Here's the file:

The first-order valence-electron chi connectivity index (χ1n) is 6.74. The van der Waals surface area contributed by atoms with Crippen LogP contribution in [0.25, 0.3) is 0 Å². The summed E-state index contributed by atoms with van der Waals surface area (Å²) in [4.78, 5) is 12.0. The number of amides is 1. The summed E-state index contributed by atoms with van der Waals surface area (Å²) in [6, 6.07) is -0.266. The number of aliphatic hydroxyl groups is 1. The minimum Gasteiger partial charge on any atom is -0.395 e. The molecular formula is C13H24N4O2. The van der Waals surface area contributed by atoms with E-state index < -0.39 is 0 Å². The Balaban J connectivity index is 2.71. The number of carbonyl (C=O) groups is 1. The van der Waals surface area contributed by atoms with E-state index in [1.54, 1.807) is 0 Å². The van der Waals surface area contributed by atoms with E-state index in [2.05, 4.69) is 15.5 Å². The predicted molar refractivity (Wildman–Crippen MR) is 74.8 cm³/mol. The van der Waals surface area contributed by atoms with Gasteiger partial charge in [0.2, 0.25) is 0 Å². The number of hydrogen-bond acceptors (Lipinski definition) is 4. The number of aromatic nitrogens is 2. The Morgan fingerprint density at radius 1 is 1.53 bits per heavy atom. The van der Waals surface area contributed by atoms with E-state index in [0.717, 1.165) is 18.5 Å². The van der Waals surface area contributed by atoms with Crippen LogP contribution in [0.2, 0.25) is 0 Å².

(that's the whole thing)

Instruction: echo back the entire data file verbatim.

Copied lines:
The first-order valence-electron chi connectivity index (χ1n) is 6.74. The van der Waals surface area contributed by atoms with Crippen LogP contribution in [0.25, 0.3) is 0 Å². The summed E-state index contributed by atoms with van der Waals surface area (Å²) in [4.78, 5) is 12.0. The number of amides is 1. The summed E-state index contributed by atoms with van der Waals surface area (Å²) in [6, 6.07) is -0.266. The number of aliphatic hydroxyl groups is 1. The minimum Gasteiger partial charge on any atom is -0.395 e. The molecular formula is C13H24N4O2. The van der Waals surface area contributed by atoms with E-state index < -0.39 is 0 Å². The Balaban J connectivity index is 2.71. The number of carbonyl (C=O) groups is 1. The van der Waals surface area contributed by atoms with E-state index in [1.54, 1.807) is 0 Å². The van der Waals surface area contributed by atoms with E-state index in [2.05, 4.69) is 15.5 Å². The predicted molar refractivity (Wildman–Crippen MR) is 74.8 cm³/mol. The van der Waals surface area contributed by atoms with Gasteiger partial charge in [0.2, 0.25) is 0 Å². The number of hydrogen-bond acceptors (Lipinski definition) is 4. The number of aromatic nitrogens is 2. The Morgan fingerprint density at radius 1 is 1.53 bits per heavy atom. The van der Waals surface area contributed by atoms with E-state index in [0.717, 1.165) is 18.5 Å². The van der Waals surface area contributed by atoms with Crippen LogP contribution in [0.2, 0.25) is 0 Å².